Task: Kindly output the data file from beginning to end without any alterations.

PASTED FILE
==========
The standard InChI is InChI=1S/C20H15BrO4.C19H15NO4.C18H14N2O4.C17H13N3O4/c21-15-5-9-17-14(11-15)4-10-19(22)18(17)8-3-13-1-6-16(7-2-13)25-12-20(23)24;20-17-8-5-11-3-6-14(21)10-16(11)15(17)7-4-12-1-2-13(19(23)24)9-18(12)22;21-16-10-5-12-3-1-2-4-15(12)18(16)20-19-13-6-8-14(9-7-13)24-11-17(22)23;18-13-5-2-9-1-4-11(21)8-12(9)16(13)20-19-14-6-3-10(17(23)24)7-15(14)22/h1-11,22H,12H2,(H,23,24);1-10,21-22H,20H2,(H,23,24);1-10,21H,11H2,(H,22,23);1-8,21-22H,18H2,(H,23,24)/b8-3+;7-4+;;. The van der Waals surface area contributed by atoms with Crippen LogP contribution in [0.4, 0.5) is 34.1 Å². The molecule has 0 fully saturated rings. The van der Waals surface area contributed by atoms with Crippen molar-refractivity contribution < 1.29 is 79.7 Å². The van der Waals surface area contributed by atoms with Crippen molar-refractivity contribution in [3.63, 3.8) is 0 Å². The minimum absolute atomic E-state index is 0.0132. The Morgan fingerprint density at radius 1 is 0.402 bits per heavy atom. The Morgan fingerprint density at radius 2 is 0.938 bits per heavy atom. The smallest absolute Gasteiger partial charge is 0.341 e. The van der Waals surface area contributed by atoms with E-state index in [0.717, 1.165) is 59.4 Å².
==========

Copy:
The standard InChI is InChI=1S/C20H15BrO4.C19H15NO4.C18H14N2O4.C17H13N3O4/c21-15-5-9-17-14(11-15)4-10-19(22)18(17)8-3-13-1-6-16(7-2-13)25-12-20(23)24;20-17-8-5-11-3-6-14(21)10-16(11)15(17)7-4-12-1-2-13(19(23)24)9-18(12)22;21-16-10-5-12-3-1-2-4-15(12)18(16)20-19-13-6-8-14(9-7-13)24-11-17(22)23;18-13-5-2-9-1-4-11(21)8-12(9)16(13)20-19-14-6-3-10(17(23)24)7-15(14)22/h1-11,22H,12H2,(H,23,24);1-10,21-22H,20H2,(H,23,24);1-10,21H,11H2,(H,22,23);1-8,21-22H,18H2,(H,23,24)/b8-3+;7-4+;;. The van der Waals surface area contributed by atoms with Crippen LogP contribution in [0.4, 0.5) is 34.1 Å². The molecule has 0 fully saturated rings. The van der Waals surface area contributed by atoms with Crippen molar-refractivity contribution < 1.29 is 79.7 Å². The van der Waals surface area contributed by atoms with Crippen molar-refractivity contribution in [3.63, 3.8) is 0 Å². The minimum absolute atomic E-state index is 0.0132. The Morgan fingerprint density at radius 1 is 0.402 bits per heavy atom. The Morgan fingerprint density at radius 2 is 0.938 bits per heavy atom. The smallest absolute Gasteiger partial charge is 0.341 e. The van der Waals surface area contributed by atoms with E-state index in [0.717, 1.165) is 59.4 Å².